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[ GR No. 41056, Nov 14, 1934 ]



60 Phil. 908

[ G. R. No. 41056, November 14, 1934 ]




This is an appeal from a judgment of the Court of First Instance of the Province of Cagayan in a civil action for the partition of fourteen tracts of land situated in said province and described in paragraph 2 of the petition.

The parties filed a partial agreement as to the facts in which it is recited in substance that the plaintiffs are the only surviving heirs of Bernarda Pamittan; that Bernarda Pamittan and the defendant Gabriel Lasam were married on June 10,1880; that Bernarda died intestate in the month of September, 1908, without having left descendants or ascendants; that Bernarda Pamittan and Gabriel Lasam during their married life acquired the fourteen parcels of land described in paragraph 2 of the complaint with the exception of parcels 7 and 8; that on January 24, 1930, Gabriel Lasam filed a petition in the Court of First Instance of Cagayan for the registration of the title to parcels 2, 3, 4, 5, 6, 7, and 12, alleging that he is the absolute and exclusive owner of the same; that on March 30, 1932, after a declaration of general default, a decree was entered in his favor as to all of the said parcels except parcel No. 7 which is still pending. On April 12, 1933, the General Land Registration Office issued the certificates in accordance with the said decree of March 30, 1932; that Gabriel Lasam had paid various taxes on said lots since 1908 amounting to P13,506.22; and the parties reserved the right to present additional evidence. After due hearing, the trial court rendered judgment for the plaintiffs and decreed the partition of lots Nos. 1, 2, 3, 4, 5, 6, 9, 10,11, 12 and 13. The court found that parcels Nos. 7 and 8 were the exclusive property of the defendant Lasam and that parcel No. 8 had been validly donated to and accepted by the municipality of Solano on March 13, 1906, and therefore ceased to be a part of the conjugal property of Gabriel Lasam and Bernarda Pamittan.

Both parties appealed from the decision. The plaintiffs as appellants excepted to the decision of the court with relation to parcel No. 7. The trial court found that this parcel of land, although acquired during the existence of the conjugal partnership, was proven to be the exclusive property of the husband Gabriel Lasam. This parcel of land belonged originally to Domingo Narab who had a possessory title to the same duly registered on June 27, 1873. This Domingo Narab was indebted to Isidro Lasam, the father of the defendant Gabriel Lasam, in the sum of P1,000 about the year 1880; in payment of this debt, Narab transferred the title to the said parcel No. 7 to Isidro Lasam who in turn gave it to his son Gabriel Lasam, then recently married, as advancement on his inheritance. Although Gabriel Lasam's claim as to the manner in which he acquired parcel No. 7 rests largely on his testimony and although the evidence to overcome the presumption that property acquired by either spouse during marriage is conjugal property, must be clear and convincing, we find no valid reason for overturning the findings of the trial court with respect to parcel No. 7. The transaction took place nearly fifty years ago and both the original owner and the father of the witness are dead. Although there was no formal transfer from the father to the son, the documentary evidence of the possessory information was given to the son which was, according to a prevalent custom, deemed sufficient transfer when accompanied by delivery of possession. No evidence to the contrary was offered so that in this case the question whether the presumption has been overcome turns on the credibility of the witness Gabriel Lasam and the incidental inferences that may be drawn from all the facts and circumstances of the case. We accept the findings of the trial court under the familiar rule applicable as to the weight to be given to such findings on appeal.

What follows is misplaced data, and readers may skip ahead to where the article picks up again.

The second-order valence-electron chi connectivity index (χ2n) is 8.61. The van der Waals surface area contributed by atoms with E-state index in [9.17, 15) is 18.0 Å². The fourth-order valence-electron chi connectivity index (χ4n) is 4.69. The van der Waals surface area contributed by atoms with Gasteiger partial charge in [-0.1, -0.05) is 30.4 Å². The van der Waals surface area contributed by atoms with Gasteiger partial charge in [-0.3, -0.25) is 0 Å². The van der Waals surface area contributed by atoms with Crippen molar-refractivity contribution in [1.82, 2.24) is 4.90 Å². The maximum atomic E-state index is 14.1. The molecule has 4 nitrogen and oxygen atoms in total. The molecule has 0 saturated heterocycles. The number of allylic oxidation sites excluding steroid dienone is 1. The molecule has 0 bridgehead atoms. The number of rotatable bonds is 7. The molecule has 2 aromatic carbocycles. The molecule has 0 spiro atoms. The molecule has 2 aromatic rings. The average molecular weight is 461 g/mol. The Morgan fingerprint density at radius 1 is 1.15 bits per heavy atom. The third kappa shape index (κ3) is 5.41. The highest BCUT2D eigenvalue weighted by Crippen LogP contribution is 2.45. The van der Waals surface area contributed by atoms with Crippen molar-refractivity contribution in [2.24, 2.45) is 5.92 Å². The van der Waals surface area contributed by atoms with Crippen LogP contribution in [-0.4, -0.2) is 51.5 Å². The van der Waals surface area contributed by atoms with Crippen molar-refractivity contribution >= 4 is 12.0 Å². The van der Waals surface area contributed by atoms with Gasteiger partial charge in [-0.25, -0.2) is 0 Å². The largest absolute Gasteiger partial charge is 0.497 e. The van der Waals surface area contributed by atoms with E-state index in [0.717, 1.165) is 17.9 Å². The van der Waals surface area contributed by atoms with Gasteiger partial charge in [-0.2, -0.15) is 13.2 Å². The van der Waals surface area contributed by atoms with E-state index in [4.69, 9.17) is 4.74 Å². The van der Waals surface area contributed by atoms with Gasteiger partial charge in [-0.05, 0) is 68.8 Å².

The defendant Lasam submits the following first assignment of error:

"The trial court erred in declaring that the parcels of land described in paragraphs Nos. 9, 10, 11 and 13 of the plaintiffs' complaint still belong to the conjugal partnership of the defendant-appellant, Gabriel Lasam, and his deceased wife, Bernarda Pamittan, simply because the cessions or donations made by said spouses of said parcels in favor of the third persons now occupying them, were not reduced to writing in accordance with article 633 of the Civil Code (page 23, B. of E.)."

It appears that parcels 9 (3 hectares 42 ares) and 10 (1 hectare 40 ares) were donated by the spouses Gabriel Lasam and Bernarda Pamittan during their marriage to Tomas Lasam, the brother of Gabriel Lasam, who has been in continuous possession ever since; that parcel 11 was donated by the spouses to Pedro Taguinod, brother-in-law of Gabriel Lasam, who was succeeded in 1929 by his son; Taguinod and his son have been fn continuous possession of said lots since the donation; that parcel No. 13 (1,628 square meters) was donated by the spouses to Vicente Carag who has been in continuous possession since the donation.